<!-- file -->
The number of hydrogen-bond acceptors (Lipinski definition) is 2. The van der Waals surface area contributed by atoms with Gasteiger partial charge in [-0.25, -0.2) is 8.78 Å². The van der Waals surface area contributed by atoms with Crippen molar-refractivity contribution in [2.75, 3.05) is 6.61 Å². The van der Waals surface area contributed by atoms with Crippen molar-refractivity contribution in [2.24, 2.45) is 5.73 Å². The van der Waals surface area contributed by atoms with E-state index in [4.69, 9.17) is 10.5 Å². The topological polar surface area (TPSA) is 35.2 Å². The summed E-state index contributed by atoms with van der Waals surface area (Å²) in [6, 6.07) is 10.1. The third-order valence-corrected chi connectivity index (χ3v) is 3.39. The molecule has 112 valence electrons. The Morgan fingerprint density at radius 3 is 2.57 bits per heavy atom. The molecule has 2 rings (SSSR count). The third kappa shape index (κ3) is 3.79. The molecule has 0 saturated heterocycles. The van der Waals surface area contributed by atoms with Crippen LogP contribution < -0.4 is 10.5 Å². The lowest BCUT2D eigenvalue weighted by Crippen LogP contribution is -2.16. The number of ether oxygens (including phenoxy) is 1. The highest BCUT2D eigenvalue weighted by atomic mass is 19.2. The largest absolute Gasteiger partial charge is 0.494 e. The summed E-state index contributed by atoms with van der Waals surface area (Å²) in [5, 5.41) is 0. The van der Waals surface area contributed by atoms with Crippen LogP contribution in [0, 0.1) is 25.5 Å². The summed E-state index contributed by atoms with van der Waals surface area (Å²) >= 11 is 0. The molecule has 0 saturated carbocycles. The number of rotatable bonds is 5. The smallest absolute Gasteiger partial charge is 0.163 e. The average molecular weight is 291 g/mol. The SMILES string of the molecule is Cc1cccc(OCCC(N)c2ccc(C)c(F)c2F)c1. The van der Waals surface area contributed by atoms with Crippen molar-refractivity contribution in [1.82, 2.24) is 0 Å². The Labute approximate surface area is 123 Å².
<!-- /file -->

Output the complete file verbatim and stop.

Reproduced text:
The number of hydrogen-bond acceptors (Lipinski definition) is 2. The van der Waals surface area contributed by atoms with Gasteiger partial charge in [-0.25, -0.2) is 8.78 Å². The van der Waals surface area contributed by atoms with Crippen molar-refractivity contribution in [2.75, 3.05) is 6.61 Å². The van der Waals surface area contributed by atoms with Crippen molar-refractivity contribution in [2.24, 2.45) is 5.73 Å². The van der Waals surface area contributed by atoms with E-state index in [4.69, 9.17) is 10.5 Å². The topological polar surface area (TPSA) is 35.2 Å². The summed E-state index contributed by atoms with van der Waals surface area (Å²) in [6, 6.07) is 10.1. The third-order valence-corrected chi connectivity index (χ3v) is 3.39. The molecule has 112 valence electrons. The Morgan fingerprint density at radius 3 is 2.57 bits per heavy atom. The molecule has 2 rings (SSSR count). The third kappa shape index (κ3) is 3.79. The molecule has 0 saturated heterocycles. The van der Waals surface area contributed by atoms with Crippen LogP contribution < -0.4 is 10.5 Å². The lowest BCUT2D eigenvalue weighted by Crippen LogP contribution is -2.16. The number of ether oxygens (including phenoxy) is 1. The highest BCUT2D eigenvalue weighted by atomic mass is 19.2. The largest absolute Gasteiger partial charge is 0.494 e. The summed E-state index contributed by atoms with van der Waals surface area (Å²) in [5, 5.41) is 0. The van der Waals surface area contributed by atoms with Crippen LogP contribution in [0, 0.1) is 25.5 Å². The summed E-state index contributed by atoms with van der Waals surface area (Å²) >= 11 is 0. The molecule has 0 saturated carbocycles. The number of rotatable bonds is 5. The smallest absolute Gasteiger partial charge is 0.163 e. The average molecular weight is 291 g/mol. The SMILES string of the molecule is Cc1cccc(OCCC(N)c2ccc(C)c(F)c2F)c1. The van der Waals surface area contributed by atoms with Crippen molar-refractivity contribution in [1.82, 2.24) is 0 Å². The Labute approximate surface area is 123 Å².